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Why does Henrik Stenson still use Callaway Legacy Black irons from last decade? We found out

5 Min Read


Why does Henrik Stenson still use Callaway Legacy Black irons from last decade? We found out

    Written by GolfWRX @GolfWRX

    Henrik Stenson was recently named the 2023 European Ryder Cup Captain, and his resume speaks for itself. The 45-year-old from Sweden has amassed six PGA TOUR wins, including the 2009 PLAYERS Championships, and 11 DP World Tour victories. In 2013, he won the PGA TOUR’s FedExCup and the European Tour’s Race to Dubai, becoming the first to collect both titles in the same season. He also won the 2016 Open Championship after an epic battle with Phil Mickelson.

    Stenson attained most his playing success with Callaway Legacy Black irons, and what’s fascinating is he still has those irons in the bag today.

    In the world of golf equipment, manufacturing companies work hard to improve technology every year, coming up with new designs and using different materials to make clubs perform better. Stenson’s Legacy Black irons, though, have stood the test of time and innovation.

    The irons were a third-generation release in Callaway’s “Legacy” lineup in 2013, and they were only released to limited markets outside North America. Roger Cleveland helped design the irons, alongside Callaway Japan, to look good and perform well for better players who also wanted a touch of forgiveness.

    Endo Forged from S20C, the cavity-back irons have a satin finish, thin toplines and thin soles, reduced offset, tall toe sections, and 19 grooves on the faces to enhance spin control. They also have a black section in the back cavity, which is called a Vibration Dampening Rubber, to enhance sound and feel. Additionally, for greater forgiveness, there is an undercut behind the bottom section of the face, and thicker heel and toe sections to reduce the negative effects of off-center hits.

    Callaway stopped making the Legacy Black last decade, and they were never even released to North American markets, but Stenson continues to keep them in the bag.

    GolfWRX caught up with him at the Valspar Championship to ask about the irons — as well as the departure of his famed Diablo Octane 3-wood — and he provided answers. You still have Callaway Legacy Black irons in the bag after all these years. When did you start using the irons and what do you like about them?

    Henrik Stenson: I came off the U.S. Open in 2013, and I hit too many fliers at Merion. My caddie Gareth [Lord] at the time walks into Callaway and asks them to give us some options that don’t fly too much out of the rough, and the boys in Europe built up the Legacy Black. When the irons showed up, they felt great and looked good, and I didn’t hit too many fliers with them. They’ve been in the bag ever since. They obviously don’t make the irons anymore, so where do you keep getting sets from? Do you buy them online? Does Callaway have a backup stash for you?

    Stenson: They still have one or two sets I think. I have a bunch of used ones at home. I came to the conclusion that I was a little stupid because I kept using the same warm up routine where I hit a pitching wedge, an 8, then I go to the 4 iron. So on all of my sets, the 4, 8 and wedge are a bit more worn than the other ones. I tend to go through about a set a year.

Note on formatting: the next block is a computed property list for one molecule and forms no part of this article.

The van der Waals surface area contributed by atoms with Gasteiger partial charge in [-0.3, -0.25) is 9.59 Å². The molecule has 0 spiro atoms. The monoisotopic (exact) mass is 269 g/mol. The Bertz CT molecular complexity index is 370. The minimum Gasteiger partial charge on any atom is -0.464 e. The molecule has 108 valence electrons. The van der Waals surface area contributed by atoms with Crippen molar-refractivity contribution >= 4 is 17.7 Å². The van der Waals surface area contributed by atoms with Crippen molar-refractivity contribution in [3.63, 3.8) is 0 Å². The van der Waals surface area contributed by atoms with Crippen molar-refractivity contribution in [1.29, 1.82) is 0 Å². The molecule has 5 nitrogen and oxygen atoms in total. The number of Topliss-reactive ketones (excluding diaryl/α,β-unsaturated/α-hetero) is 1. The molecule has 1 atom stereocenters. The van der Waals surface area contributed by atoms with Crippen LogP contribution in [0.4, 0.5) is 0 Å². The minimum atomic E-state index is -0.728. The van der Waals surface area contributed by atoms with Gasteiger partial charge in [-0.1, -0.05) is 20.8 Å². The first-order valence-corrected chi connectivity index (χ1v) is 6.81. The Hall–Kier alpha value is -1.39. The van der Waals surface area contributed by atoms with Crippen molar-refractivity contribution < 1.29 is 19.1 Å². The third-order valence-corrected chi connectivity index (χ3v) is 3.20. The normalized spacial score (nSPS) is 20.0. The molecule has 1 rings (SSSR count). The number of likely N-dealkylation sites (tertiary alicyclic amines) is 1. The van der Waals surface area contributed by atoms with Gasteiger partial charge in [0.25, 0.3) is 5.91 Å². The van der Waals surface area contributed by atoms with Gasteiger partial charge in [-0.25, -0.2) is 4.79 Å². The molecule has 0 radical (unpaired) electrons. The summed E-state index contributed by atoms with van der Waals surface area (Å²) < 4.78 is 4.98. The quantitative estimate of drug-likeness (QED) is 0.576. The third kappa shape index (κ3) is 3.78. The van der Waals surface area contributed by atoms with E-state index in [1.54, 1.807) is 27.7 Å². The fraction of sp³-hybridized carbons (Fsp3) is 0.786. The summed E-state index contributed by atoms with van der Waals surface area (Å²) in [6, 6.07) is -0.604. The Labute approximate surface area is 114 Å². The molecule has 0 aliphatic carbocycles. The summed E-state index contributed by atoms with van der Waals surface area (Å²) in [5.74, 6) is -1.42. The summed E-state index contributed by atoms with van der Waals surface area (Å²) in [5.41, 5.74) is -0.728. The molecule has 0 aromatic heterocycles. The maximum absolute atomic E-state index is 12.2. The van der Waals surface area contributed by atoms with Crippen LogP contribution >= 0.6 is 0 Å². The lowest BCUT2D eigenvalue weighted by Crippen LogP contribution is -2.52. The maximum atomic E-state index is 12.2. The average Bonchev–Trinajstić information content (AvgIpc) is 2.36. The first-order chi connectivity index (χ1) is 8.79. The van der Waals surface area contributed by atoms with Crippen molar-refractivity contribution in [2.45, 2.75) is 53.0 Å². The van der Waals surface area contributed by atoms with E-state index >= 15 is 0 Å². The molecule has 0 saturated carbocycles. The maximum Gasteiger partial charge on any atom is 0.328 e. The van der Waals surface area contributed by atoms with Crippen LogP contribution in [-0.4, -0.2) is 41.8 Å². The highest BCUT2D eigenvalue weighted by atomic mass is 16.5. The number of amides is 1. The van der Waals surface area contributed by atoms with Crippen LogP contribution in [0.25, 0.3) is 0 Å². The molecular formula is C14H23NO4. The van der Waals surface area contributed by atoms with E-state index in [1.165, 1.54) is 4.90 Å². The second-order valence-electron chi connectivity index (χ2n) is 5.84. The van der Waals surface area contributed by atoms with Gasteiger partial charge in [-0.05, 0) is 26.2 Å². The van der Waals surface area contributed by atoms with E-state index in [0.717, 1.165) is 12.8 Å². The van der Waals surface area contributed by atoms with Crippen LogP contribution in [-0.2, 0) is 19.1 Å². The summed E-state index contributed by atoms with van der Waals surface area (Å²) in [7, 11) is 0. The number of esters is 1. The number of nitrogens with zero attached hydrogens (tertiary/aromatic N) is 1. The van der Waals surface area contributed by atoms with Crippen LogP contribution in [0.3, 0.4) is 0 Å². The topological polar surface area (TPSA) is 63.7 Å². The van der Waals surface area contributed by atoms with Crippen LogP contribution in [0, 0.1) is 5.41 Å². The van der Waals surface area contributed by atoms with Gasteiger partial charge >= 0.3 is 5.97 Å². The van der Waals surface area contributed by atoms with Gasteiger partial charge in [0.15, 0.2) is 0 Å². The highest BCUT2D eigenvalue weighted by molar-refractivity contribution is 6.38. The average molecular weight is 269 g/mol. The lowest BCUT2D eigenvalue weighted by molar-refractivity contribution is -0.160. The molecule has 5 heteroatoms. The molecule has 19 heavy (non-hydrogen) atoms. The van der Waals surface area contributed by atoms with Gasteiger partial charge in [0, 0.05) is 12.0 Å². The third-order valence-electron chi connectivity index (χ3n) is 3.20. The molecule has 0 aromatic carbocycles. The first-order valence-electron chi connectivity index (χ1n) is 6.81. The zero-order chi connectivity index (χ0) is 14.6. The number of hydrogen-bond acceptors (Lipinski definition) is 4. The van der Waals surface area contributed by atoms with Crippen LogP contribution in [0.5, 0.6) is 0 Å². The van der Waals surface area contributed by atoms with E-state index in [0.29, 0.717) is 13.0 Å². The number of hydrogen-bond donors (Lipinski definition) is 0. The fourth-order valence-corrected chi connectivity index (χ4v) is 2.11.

I have seven… or eight… or nine sets around, but there’s a lot of worn out 4’s, 8’s and wedges. I can always scramble [and use a backup set] if I need to. We’ll see if I run out of new sets, or if I need to get another model eventually. Have you considered switching? Have you tested other irons?

    Stenson: Occasionally, yes. Callaway comes out with some good looking irons every year. It’s just been, I guess I’m a little old school. I know what works for me and I like the look of that. We don’t really have much of an off-season. It’s not like we have two or three months at home to test new stuff. That’s probably the one thing in the bag that it’s like, OK that definitely stays. When they come out with new wedges, we put them in and test them, and new fairway woods even.

    As you know, I’ve had the [Callaway Diablo Octane] 3-wood for many, many years, but now we have slightly different one in the bag (a Callaway Mavrik Sub Zero, 13.5 degrees). It’s just one of those things where if it’s not broken, don’t fix them. So you just have a ton of used sets of Legacy Black irons sitting in your garage?

    Stenson: We got a few. There’s a couple in Sweden and a few more in Orlando. A couple of them are new, and there’s like one or two at the Callaway headquarters. [Callaway] probably set their routes so no one else will take those sets. I think the model was only sold in 2013 or 2014, and it was limited to certain markets, as well. I think it was Germany, Australia and Japan. It was a limited version, but I’m happy they kept a few for me and we’ll see what happens down the road. So you switched out the Callaway Diablo Octane fairway wood finally?

    Stenson: That one is sidelined. I’ve got a Mavrik that I used for a year and a half that’s in the bag now. I’ve been going back and forth a little bit, but that’s been my old trusty for many, many years. It’s done me a lot of good.

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